Cam Newton will forever be remembered as one (if not THE) greatest college football players ever, and will always live under the dark cloud of the “pay for play” scandal he allegedly took part in at Auburn. Pete Carroll’s USC teams of the mid-2000’s were the closest thing to a dynasty college football has seen since Florida State and Nebraska in the 90’s, and will always be accompanied by the ugly asterisk of stripped national titles and awards after investigation of the program.

Tiger Woods was arguably on the fast track to ousting Michael Jordan as the greatest professional athlete of all time, before, well, you know the story. And the aforementioned Jordan? His arrogance and penchant for grudge-holding set me over the metaphoric edge today when I read Thomas Lake of Sports Illustrated’s profile of Clifton “Pop” Herring, Jordan’s high school coach who “cut” him, motivating Michael to become the greatest.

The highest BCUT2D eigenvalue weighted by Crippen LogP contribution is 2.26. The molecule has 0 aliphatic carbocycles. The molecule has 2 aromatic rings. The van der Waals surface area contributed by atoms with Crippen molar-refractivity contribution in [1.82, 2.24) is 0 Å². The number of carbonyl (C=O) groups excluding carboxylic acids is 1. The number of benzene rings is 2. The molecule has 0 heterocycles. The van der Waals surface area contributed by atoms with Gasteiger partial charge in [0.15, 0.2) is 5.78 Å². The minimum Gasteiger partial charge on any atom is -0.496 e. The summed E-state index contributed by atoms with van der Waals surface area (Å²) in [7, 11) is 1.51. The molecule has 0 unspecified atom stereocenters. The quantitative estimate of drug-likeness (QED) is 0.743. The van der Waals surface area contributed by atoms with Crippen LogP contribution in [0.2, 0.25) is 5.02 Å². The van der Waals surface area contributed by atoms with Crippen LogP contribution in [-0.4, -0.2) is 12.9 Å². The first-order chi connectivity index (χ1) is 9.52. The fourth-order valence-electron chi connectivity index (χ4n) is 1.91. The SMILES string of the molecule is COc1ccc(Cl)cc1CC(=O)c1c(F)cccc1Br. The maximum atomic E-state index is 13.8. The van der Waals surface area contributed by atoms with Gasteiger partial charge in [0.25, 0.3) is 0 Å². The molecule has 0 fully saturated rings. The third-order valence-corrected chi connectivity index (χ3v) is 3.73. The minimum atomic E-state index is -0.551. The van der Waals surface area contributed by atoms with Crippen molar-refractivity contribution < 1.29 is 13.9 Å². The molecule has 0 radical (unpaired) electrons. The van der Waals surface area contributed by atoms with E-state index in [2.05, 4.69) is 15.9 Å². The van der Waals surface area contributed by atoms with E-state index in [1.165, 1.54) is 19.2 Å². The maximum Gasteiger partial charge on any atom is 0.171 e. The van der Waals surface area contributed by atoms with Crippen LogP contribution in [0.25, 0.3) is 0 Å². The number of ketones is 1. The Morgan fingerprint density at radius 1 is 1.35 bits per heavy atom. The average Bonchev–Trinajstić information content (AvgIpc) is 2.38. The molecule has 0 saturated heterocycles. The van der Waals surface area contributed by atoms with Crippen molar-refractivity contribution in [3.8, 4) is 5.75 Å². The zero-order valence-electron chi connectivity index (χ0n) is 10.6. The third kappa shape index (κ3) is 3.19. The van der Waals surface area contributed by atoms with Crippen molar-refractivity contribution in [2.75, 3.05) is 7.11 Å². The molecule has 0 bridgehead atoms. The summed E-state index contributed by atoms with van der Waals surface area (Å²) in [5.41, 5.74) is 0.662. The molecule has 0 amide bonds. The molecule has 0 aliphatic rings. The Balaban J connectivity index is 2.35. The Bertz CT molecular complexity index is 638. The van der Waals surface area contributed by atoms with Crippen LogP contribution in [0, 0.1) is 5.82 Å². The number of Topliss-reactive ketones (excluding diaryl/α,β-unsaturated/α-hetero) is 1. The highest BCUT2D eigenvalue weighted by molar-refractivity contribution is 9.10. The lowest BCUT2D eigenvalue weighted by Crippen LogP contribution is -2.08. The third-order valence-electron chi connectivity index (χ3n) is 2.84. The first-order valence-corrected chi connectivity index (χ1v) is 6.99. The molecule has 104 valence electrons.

If you want to spare 12 pages of profile, the article brings to light the actual details of Jordan’s high school playing career. Jordan’s sophomore year, Coach Herring gave 6-foot-7-inch sophomore Leroy Smith the last spot on the varsity in order to give Laney High School the height they desperately needed in the middle. Jordan landed on the JV team for just one year.

If you’ve listened to Jordan speak about what drives him, you’ve heard about his high school coach that “cut” him, the coach that MJ set out “to prove wrong.” That’s Coach Herring.